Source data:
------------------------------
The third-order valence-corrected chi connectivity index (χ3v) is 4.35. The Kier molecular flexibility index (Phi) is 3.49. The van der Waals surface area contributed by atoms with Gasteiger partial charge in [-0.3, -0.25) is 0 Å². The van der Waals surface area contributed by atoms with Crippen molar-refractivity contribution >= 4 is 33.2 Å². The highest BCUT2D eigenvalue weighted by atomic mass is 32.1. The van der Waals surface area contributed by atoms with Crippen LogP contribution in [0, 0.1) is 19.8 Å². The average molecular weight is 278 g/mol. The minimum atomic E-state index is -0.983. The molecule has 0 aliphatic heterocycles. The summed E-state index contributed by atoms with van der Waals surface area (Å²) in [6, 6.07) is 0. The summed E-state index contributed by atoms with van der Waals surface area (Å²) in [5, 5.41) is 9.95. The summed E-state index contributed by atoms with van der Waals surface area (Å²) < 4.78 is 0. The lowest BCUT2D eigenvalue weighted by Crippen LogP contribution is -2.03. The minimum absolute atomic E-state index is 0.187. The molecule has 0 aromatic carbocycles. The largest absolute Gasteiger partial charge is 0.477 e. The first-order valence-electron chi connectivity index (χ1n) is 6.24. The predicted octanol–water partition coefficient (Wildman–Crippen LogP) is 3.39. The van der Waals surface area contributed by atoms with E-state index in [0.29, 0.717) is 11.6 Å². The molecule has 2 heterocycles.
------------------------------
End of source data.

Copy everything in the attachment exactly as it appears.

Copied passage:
The third-order valence-corrected chi connectivity index (χ3v) is 4.35. The Kier molecular flexibility index (Phi) is 3.49. The van der Waals surface area contributed by atoms with Gasteiger partial charge in [-0.3, -0.25) is 0 Å². The van der Waals surface area contributed by atoms with Crippen molar-refractivity contribution >= 4 is 33.2 Å². The highest BCUT2D eigenvalue weighted by atomic mass is 32.1. The van der Waals surface area contributed by atoms with Crippen LogP contribution in [0, 0.1) is 19.8 Å². The average molecular weight is 278 g/mol. The minimum atomic E-state index is -0.983. The molecule has 0 aliphatic heterocycles. The summed E-state index contributed by atoms with van der Waals surface area (Å²) in [6, 6.07) is 0. The summed E-state index contributed by atoms with van der Waals surface area (Å²) in [5, 5.41) is 9.95. The summed E-state index contributed by atoms with van der Waals surface area (Å²) < 4.78 is 0. The lowest BCUT2D eigenvalue weighted by Crippen LogP contribution is -2.03. The minimum absolute atomic E-state index is 0.187. The molecule has 0 aromatic carbocycles. The largest absolute Gasteiger partial charge is 0.477 e. The first-order valence-electron chi connectivity index (χ1n) is 6.24. The predicted octanol–water partition coefficient (Wildman–Crippen LogP) is 3.39. The van der Waals surface area contributed by atoms with E-state index in [0.29, 0.717) is 11.6 Å². The molecule has 2 heterocycles.